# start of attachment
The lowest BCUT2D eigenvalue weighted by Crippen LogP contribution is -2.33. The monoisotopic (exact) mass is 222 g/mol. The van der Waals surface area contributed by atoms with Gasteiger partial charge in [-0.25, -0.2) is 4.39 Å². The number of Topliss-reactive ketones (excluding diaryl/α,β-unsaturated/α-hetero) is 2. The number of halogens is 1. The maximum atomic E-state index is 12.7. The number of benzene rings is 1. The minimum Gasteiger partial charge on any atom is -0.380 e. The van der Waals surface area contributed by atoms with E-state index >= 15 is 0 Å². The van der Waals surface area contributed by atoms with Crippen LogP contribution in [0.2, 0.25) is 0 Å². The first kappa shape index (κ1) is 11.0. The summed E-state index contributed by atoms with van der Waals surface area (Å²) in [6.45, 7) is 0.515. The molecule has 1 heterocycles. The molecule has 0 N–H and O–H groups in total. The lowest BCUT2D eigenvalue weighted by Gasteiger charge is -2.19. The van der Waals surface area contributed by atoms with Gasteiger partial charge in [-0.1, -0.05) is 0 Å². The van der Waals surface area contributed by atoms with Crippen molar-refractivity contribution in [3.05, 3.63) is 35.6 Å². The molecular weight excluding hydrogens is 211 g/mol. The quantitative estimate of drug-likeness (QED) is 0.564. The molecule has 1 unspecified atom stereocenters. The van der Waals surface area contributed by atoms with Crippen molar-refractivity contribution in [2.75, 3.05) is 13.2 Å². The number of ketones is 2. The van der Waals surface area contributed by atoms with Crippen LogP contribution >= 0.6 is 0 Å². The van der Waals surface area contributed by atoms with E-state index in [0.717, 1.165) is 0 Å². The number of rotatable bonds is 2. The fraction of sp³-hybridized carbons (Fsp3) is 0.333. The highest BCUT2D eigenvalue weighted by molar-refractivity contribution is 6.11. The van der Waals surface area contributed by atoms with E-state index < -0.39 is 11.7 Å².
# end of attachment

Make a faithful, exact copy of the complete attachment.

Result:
The lowest BCUT2D eigenvalue weighted by Crippen LogP contribution is -2.33. The monoisotopic (exact) mass is 222 g/mol. The van der Waals surface area contributed by atoms with Gasteiger partial charge in [-0.25, -0.2) is 4.39 Å². The number of Topliss-reactive ketones (excluding diaryl/α,β-unsaturated/α-hetero) is 2. The number of halogens is 1. The maximum atomic E-state index is 12.7. The number of benzene rings is 1. The minimum Gasteiger partial charge on any atom is -0.380 e. The van der Waals surface area contributed by atoms with E-state index >= 15 is 0 Å². The van der Waals surface area contributed by atoms with Crippen LogP contribution in [0.2, 0.25) is 0 Å². The first kappa shape index (κ1) is 11.0. The summed E-state index contributed by atoms with van der Waals surface area (Å²) in [6.45, 7) is 0.515. The molecule has 1 heterocycles. The molecule has 0 N–H and O–H groups in total. The lowest BCUT2D eigenvalue weighted by Gasteiger charge is -2.19. The van der Waals surface area contributed by atoms with Gasteiger partial charge in [-0.1, -0.05) is 0 Å². The van der Waals surface area contributed by atoms with Crippen molar-refractivity contribution in [3.05, 3.63) is 35.6 Å². The molecular weight excluding hydrogens is 211 g/mol. The quantitative estimate of drug-likeness (QED) is 0.564. The molecule has 1 unspecified atom stereocenters. The van der Waals surface area contributed by atoms with Crippen molar-refractivity contribution in [2.75, 3.05) is 13.2 Å². The number of ketones is 2. The van der Waals surface area contributed by atoms with Crippen LogP contribution >= 0.6 is 0 Å². The van der Waals surface area contributed by atoms with E-state index in [0.717, 1.165) is 0 Å². The number of rotatable bonds is 2. The fraction of sp³-hybridized carbons (Fsp3) is 0.333. The highest BCUT2D eigenvalue weighted by molar-refractivity contribution is 6.11. The van der Waals surface area contributed by atoms with E-state index < -0.39 is 11.7 Å².